Such is the case with the Resolutions latest. The three generations of performers have created a yearbook album that will bring back fond memories to the alumni decades from now when they are reminiscing about the escapades they pulled off during their collegiate years. But for the general population, things aren't so rosy. Unless you categorize yourself akin to something like a '90s Bruce Willis movie franchise fan, it would take more than a terrorist attack to make you listen to this album.

Now, there is a shining aspect to the album: the producer and the three music directors have managed to create a consistent sound across the three different groups represented. And that's a huge feat. Most groups understand the struggle (and sometimes unbridled joy) that is the task of getting your group to sound the same between semesters. The 35 members of the Resolutions and recording engineer James Schoen were able to make transition happen flawlessly. Kudos.

What needs to be worked on?

Tuning, breath support, recording balance, intonation, creativity, group blend and dynamics, a few stronger arrangements to challenge growth in the singers and the sense of grasping the concept of a tonal center.

But I think the group knows this. Even the liner notes emphasizes the fun-loving nature of the group and the close-knit family spirit. That's exactly what the album sounds like, a group of friends singing around a few microphones to make some memories. Just for the hell of it. And they've succeeded.

When the group is able to get more serious about recording, I think they'll be able to put out a solid project. Until then, I think Monday Night Football is a better option for the a cappella audience.


Tuning / Blend 2
Energy / Intensity 2
Innovation / Creativity 1
Soloists 2
Sound / Production 2
Repeat Listenability 1
Tracks
1 Hotel Song 2
2 Walking on Sunshine 2
3 The Scientist / Fix You 2
4 King of Wishful Thinking 2
5 Every Little Thing She Does Is Magic 2
6 Stoppin' The Love 2
7 Freedom! '90 2
8 Zombie 2
9 10,000 Nights 3
10 Love Song 3
11 Tempted 3
12 Apologize / Lovestoned 2
13 Where the Streets Have No Name 3
14 Home Again (Live) 1

There is not a lot of excitement running through Monday Night Club. The Colgate Resolutions have produced an album that varies from the mediocre to the flat-out bad, with few glimmering moments in between.

First, the good. The album seems to have been tracked; it doesn't have the typical trappings of "live recorded" albums. Love Song has a nice bounce, and the soloist does a good job of interpreting the song. Apologize's soloist sounds very nice. I appreciated her commitment, despite some tuning issues. I enjoyed the first few moments of Where the Streets Have No Name, though I was eventually bored with the "instrumental" intro. (This is once place where some paring and pruning could have really benefited the album.) Songs like Walking on Sunshine, Every Little Thing She Does Is Magic and Stoppin' The Love have a certain charm to them. The arrangements often display some degree of sophistication, though too often they're hindered by unnecessary and troublesome syllable choices.

Now, the rest. Every song has glaring tuning errors, both in soloists and backgrounds. I don't care if you don't use pitch correction (Hell, I welcome it!), but you've got to nail the tuning if you don't. The guys seem to be holding this group together, as the female parts are often the culprits for poor tuning. Altos are either too bright and nasal or too throaty, and sopranos seem shrill and unsure of many of their pitches. Cutoffs are weak and sloppy, and I've got to say that there's really no excuse for this in a studio recording. VP is nothing to write home about, either: it's often spitty and lacks any real definition. The song choice is uninventive to say the least; there is hardly a song on this album that I haven't heard performed at a significantly higher level. When the group attempts to try something a little different, like the mashup of The Scientist / Fix You, it never quite gets off the ground.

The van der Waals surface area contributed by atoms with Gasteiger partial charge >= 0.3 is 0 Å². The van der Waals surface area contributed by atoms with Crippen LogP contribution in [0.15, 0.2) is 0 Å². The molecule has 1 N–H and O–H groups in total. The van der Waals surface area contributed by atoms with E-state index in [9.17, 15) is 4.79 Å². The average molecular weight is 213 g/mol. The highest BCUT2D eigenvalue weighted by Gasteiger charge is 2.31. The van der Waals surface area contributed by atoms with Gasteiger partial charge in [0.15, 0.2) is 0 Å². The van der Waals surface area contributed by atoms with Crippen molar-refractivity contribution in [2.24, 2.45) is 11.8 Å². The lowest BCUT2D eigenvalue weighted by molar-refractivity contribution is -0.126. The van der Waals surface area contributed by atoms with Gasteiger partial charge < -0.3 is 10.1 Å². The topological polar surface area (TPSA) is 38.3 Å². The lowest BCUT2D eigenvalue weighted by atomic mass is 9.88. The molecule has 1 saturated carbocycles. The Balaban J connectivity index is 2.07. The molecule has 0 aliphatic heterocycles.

The a cappella community is ever-expanding, and groups when recording should be aware of what they're trying to sell. If you're in the game just to make a yearbook recording for friends and family, this album works just fine; but if you're in the game to sell CDs and make your mark, then you've got to offer something special. Whether it's an awesome and audacious set of originals or a high-octane selection of covers, an album succeeds by achieving a goal. I'm not entirely sure what Monday Night Club is trying to achieve. It sounds like a yearbook album, but it was submitted for review and came in some very professional-looking packaging. The entire album feels half-baked and under-prepared, slapped together and sent out with glaring mistakes.

For future albums, I would recommend that The Colgate Resolutions figure out what its strengths are and focus on them. If you're looking to entertain and do fun covers, make sure they're solid and not riddled with mistakes. There are 14 songs on the album, what if the group had pared it down to six or seven and made sure the songs were of excellent quality? If The Colgate Resolutions are looking to make a good — even great — album, they may want to start a little smaller.


How To Get Your Work Reviewed

To have your album (2 or more tracks) reviewed by RARB, please email us with your name, group name and album title. You will receive a response with information on how to register your album in our system.

To have your digital single reviewed by RARB, please fill out our online singles registration form.

×

Ordering Information

To order this album, email evolygrooser@gmail.com or visit the group's website.

×